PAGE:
No man is an island – but a gray whale is. In fact, it’s a whole ecosystem:
It’s a creepy concept, but gray whale skin is literally alive with other creatures. At least three species of whale lice and one species of barnacle are permanent residents, the latter boring headfirst into the skin. It’s not uncommon for a gray whale to carry more than 400 pounds [@180 kilos] of these tiny beasts.
That’s just one of many interesting facts I picked up in Watching Giants, an accessible book of essays by Elin Kelsey.
On the one hand, Kelsey has an engaging writing style which means that she can succinctly explain complicated scientific ideas for the general reader. On the other hand, she is a mother of two toddlers and she often makes comparisons between the lives of whales and her own life that hold nothing back, such as a visit to her gynecologist (I’m not making this up). In her urge to humanise the material, she sometimes makes some banal comments:
How do whales contend with an environment where things are constantly moving? A world where nothing is fixed? I ponder this dilemma as I race around the house in search of an overdue library book.
That kind of thing almost had me giving up on the book after a couple of pages. Fortunately, it gets much better as Kelsey begins a series of conversations with biologists and oceanologists, whose ideas challenge how we perceive these animals and their behaviour.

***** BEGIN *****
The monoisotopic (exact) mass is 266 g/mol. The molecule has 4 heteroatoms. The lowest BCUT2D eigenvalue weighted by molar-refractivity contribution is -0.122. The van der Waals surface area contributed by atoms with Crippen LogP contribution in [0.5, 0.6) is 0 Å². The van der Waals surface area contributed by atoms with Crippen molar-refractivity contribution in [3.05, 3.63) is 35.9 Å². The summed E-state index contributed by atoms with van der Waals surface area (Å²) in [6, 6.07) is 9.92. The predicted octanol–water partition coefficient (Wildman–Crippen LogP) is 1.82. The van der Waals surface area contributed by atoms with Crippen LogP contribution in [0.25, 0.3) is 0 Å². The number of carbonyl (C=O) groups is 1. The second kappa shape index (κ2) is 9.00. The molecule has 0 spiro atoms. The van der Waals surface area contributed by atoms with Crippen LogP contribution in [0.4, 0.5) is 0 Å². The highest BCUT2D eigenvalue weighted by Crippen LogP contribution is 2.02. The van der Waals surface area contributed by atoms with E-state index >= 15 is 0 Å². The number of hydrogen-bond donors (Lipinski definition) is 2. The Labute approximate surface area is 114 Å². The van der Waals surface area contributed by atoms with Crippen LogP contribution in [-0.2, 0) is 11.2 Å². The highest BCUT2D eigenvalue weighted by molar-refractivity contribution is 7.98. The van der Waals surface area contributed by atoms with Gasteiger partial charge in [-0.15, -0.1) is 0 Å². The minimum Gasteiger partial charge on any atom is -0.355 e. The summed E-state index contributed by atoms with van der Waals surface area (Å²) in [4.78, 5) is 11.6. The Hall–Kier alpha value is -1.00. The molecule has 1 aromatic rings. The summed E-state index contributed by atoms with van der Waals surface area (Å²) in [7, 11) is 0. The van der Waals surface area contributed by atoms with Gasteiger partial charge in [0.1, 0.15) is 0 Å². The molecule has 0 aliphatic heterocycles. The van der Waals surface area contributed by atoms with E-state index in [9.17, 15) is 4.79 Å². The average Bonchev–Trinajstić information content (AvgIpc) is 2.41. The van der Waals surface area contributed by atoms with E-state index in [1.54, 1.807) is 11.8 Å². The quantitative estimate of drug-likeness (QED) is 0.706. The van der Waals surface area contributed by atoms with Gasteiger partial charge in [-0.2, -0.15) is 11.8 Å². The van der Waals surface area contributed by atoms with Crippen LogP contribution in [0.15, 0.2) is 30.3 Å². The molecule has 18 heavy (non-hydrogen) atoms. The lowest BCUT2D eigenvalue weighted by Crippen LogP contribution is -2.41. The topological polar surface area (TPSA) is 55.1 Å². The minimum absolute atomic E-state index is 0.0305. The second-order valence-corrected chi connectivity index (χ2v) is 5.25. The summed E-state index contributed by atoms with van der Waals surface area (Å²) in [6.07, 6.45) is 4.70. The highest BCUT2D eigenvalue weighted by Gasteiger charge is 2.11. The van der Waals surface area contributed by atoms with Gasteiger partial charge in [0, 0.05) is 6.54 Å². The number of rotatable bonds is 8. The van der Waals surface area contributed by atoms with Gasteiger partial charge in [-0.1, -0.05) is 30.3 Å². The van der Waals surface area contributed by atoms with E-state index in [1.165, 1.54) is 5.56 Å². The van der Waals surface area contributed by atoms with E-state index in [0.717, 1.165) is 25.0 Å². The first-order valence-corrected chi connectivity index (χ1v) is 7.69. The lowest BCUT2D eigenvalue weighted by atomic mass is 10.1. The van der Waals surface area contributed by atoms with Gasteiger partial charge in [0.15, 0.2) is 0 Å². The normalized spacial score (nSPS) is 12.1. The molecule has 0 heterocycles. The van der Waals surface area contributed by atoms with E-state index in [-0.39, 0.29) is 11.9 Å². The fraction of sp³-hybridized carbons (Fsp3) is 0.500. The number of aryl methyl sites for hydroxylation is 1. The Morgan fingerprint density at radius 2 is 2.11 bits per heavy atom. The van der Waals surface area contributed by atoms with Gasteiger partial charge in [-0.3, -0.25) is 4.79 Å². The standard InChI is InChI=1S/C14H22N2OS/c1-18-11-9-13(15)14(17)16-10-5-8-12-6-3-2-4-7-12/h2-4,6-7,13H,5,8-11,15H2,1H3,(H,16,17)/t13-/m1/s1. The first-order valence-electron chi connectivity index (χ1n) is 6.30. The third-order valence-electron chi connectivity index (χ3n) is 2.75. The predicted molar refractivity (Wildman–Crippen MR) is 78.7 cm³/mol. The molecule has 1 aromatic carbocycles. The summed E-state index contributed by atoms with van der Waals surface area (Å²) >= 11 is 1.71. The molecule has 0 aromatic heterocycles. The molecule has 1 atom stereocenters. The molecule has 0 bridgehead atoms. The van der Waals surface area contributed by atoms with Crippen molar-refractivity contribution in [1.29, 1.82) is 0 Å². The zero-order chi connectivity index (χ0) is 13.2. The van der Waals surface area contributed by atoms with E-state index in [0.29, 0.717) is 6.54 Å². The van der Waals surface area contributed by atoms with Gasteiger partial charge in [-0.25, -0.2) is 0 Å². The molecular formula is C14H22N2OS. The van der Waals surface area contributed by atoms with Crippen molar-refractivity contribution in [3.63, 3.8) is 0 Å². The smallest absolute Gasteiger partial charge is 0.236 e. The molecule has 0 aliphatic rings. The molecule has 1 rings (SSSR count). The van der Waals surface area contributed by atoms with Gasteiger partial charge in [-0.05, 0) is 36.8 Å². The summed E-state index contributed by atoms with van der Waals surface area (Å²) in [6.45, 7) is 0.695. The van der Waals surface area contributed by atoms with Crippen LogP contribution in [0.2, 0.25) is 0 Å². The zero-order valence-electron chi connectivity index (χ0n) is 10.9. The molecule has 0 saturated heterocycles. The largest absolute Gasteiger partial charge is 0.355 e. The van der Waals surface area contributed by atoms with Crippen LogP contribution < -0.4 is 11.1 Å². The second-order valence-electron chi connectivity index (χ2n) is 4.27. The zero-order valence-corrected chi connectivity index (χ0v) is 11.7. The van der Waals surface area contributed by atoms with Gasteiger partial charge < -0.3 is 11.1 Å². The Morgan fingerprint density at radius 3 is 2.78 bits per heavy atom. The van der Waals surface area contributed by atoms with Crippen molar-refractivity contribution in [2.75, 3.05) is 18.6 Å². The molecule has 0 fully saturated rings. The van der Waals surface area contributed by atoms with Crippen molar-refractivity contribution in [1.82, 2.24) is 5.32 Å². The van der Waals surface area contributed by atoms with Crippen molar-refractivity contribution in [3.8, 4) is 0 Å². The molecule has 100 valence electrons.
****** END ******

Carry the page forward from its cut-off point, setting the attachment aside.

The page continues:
According to [Christopher Clark] … blue whales, fin whales, and humpback whales hear differences in the structure of the three-dimensional noise in the ocean. “Imagine that you are a blue whale swimming northwest of Bermuda by a hundred miles … you’d be able to hear the difference between something to your north and something to your south. To the north, you would actually be able to hear the rush and motion and the turbulence caused by the Gulf Stream.”
That is to say that the giant rorquals find schools of krill not by listening for their prey but by listening to changes in the movement of the ocean itself. Mind-blowing.
I also agree whole-heartedly with Kelsey’s arguments that although our seas are in peril, there is still a great deal that we can do to protect them from further harm due to over-fishing, pollution and ambient noise. Indeed, though published in 2009, this book is already a little out of date because our knowledge of whales has grown considerably in the last few years.
Nevertheless, Watching Giants is an enjoyable collection of essays for anyone who wants to learn more about ceteceans in general. Kelsey eschews the gibberish so beloved of academic authors, and lets her own enthusiasm shine through the book. It is perhaps too detailed for a general introduction to these animals however: there are other books available that do that better.